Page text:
Hot Bath: There’s just something about hot water that immediately feels good and helps the entire nervous system relax. Boost the calming and healing potential of a hot bath by adding some Epsom salts and essential oils.
Massage: Regular massage is also a great practice for releasing tension and moving the nervous system to a parasympathetic state.
Acupuncture: Much like massage but arguably even more powerful, acupuncture provides immediate stress relief and a therapeutic modality for managing chronic stress.
Laughter: There have been research studies to support the immune boosting and health benefits of laughing. Be with people that make you laugh, watch a funny movie, or even head to a local comedy club.
Social Support: We are social creatures and really thrive from engagement with others. That said sometimes our relationships are contributing to our stress. Seek out like-minded people and create a social community that will support you and enrich your life. Your community will be essential to your health in both good times and bad.
Seek Help: Sometimes the stress is simply more than we can manage on our own. There is nothing wrong with admitting this. A psychologist, therapist, or other mental health provider can be essential in helping you start to turn the tide in your favor.
Something what links all the above examples is being in the moment. When we’re present and focused on the now, what’s right in front of us, not lamenting over the past or anxious about the future, we create a space where calm and peace can reside.
Much of our worry and stress comes from the past or the future. So how do we learn to live more in the now?
Mindfulness is a practice that teaches us how to be more present. This doesn’t apply just when we’re happy and doing something fun, although ideally those moments are enjoyed fully in the present. It also applies to when we’re struggling, unhappy, in pain, or depressed.
The goal is to notice and acknowledge our feelings, thoughts, and sensations without judgement. To breathe through them and with practice to come out the other side feeling lighter and less burdened by them.
I emphasize the word practice because that’s truly what it is. It’s often hard to be present and to turn off our multi-tasking button. Only with practice can we really get better at it. Here are some ideas to help get you started with a mindfulness practice:
Mindful Breathing: set a timer for 1 minute, 5 minutes, 10 minutes (whatever you have time for), sit or lie in a comfortable position, close your eyes, focus on your breath; don’t try to control your breath just pay attention to your normal breathing
Mindful Movement: certain exercises like yoga, tai chi, and qi gong are especially good at getting you to slow down and really pay attention to each of your movements but this activity can also be done just while walking; simply slow down your pace and really focus on every step you take, feel the earth beneath your feet, how your shoe feels on your foot, what the rest of your body is doing, how the air feels on your face, etc.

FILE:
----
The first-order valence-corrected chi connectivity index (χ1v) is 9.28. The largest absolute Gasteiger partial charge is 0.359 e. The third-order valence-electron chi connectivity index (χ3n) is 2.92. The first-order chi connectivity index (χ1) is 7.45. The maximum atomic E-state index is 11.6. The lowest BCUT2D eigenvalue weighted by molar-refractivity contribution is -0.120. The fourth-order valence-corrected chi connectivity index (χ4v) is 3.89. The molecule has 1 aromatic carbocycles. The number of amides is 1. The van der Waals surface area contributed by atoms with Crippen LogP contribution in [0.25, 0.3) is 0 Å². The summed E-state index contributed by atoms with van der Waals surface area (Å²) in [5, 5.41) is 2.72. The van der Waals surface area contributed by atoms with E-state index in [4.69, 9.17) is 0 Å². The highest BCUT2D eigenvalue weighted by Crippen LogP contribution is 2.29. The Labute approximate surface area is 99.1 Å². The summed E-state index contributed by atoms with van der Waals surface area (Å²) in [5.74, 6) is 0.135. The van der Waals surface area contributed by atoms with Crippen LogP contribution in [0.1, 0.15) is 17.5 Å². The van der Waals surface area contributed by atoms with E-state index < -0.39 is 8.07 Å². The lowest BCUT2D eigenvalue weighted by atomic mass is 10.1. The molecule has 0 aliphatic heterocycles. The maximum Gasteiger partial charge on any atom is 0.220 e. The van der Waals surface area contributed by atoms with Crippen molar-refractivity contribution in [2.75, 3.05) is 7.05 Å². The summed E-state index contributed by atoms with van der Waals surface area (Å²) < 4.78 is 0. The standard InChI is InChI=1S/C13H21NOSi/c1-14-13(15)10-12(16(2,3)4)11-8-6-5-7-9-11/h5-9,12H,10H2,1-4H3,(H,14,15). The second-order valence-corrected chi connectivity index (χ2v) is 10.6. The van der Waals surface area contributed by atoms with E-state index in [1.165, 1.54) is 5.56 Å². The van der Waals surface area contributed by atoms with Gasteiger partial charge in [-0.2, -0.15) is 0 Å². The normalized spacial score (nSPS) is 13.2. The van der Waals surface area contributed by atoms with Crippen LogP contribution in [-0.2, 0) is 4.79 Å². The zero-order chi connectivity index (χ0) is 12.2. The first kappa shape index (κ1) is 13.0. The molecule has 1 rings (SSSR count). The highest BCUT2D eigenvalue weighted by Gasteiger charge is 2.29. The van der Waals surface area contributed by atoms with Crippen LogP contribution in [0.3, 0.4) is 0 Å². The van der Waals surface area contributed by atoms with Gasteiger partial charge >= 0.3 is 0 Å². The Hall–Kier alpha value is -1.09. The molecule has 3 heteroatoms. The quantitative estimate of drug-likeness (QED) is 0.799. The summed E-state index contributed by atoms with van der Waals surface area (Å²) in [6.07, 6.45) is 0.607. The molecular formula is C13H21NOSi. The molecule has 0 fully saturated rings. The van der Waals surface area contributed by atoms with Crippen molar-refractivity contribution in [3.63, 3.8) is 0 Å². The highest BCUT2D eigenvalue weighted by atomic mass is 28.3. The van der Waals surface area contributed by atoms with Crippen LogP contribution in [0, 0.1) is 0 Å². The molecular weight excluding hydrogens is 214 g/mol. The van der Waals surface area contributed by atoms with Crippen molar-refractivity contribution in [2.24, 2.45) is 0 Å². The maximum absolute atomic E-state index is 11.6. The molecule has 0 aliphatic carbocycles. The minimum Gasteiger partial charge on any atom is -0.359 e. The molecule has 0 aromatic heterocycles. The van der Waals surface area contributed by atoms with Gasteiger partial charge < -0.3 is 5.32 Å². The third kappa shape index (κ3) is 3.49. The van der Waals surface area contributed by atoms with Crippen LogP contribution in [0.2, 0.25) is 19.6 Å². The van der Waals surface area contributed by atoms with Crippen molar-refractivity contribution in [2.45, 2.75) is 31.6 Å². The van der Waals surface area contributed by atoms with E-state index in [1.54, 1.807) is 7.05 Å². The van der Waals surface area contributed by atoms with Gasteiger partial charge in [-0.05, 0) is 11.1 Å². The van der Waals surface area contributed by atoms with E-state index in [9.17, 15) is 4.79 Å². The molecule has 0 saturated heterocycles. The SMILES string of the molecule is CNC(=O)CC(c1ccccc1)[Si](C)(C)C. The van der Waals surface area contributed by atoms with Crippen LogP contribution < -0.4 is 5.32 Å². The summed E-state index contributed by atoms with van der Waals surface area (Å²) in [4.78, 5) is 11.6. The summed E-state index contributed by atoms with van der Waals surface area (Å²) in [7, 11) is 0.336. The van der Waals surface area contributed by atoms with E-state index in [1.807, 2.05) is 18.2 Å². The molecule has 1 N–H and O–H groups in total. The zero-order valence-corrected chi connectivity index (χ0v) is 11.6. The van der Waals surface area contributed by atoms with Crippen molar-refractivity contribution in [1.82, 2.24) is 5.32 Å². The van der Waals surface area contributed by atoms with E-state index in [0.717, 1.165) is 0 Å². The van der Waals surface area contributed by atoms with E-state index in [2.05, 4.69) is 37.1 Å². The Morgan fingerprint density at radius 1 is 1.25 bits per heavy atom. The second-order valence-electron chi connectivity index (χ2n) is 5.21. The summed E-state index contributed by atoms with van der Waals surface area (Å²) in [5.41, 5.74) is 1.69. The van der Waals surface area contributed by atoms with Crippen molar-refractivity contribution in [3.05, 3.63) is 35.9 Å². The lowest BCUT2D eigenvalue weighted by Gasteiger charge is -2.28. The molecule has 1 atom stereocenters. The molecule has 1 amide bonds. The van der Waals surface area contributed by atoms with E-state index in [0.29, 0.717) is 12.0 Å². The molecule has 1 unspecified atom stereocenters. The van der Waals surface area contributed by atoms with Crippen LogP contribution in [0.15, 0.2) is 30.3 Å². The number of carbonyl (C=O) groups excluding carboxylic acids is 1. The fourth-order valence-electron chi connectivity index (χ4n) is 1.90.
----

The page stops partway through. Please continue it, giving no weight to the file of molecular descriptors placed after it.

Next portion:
Mindful Activity: this can be applied to just about anything you do, simply take a minute or two and really pay attention to whatever it is you’re doing (washing the dishes, folding laundry, washing your hair, playing with your kids, etc), some activities more naturally force you to be mindful (playing an instrument, creating art, coloring, rock climbing, etc)
Mindful Eating: every time you eat you have an opportunity to be mindful, start your meal with 1 or 2 slow belly breaths, have gratitude for the meal in front of you, try to take at least one truly mindful bite of each item on your plate where you notice everything about what you’re about to put in your mouth (what it looks like, what it smells like, what it tastes like), chew slowly and savor the flavors on your tongue before swallowing. This can be a particularly helpful exercise when we’re eating something indulgent. If you’re truly savoring and enjoying the “treat” it will increase your satisfaction and decrease the chances of you overeating it.
There are also some fabulous books and websites out there on this exact topic that can really help you develop your practice.
My first exposure to this concept was through Jon Kabat-Zinn’s book:Full Catastrophe Living. I also decided to take an 8-week course at the UCSF Osher Center on Mindfulness Based Stress Reduction that further helped me practice and develop some of these techniques.
We can’t escape stress. Even monks probably deal with some level of stress. So rather than trying to deny or ignore it, let’s learn how to live with it in a positive way by keeping our stressors in check, using tools to help us better cope with the stressors we can’t change, and using mindfulness to help us live in the now and build resilience.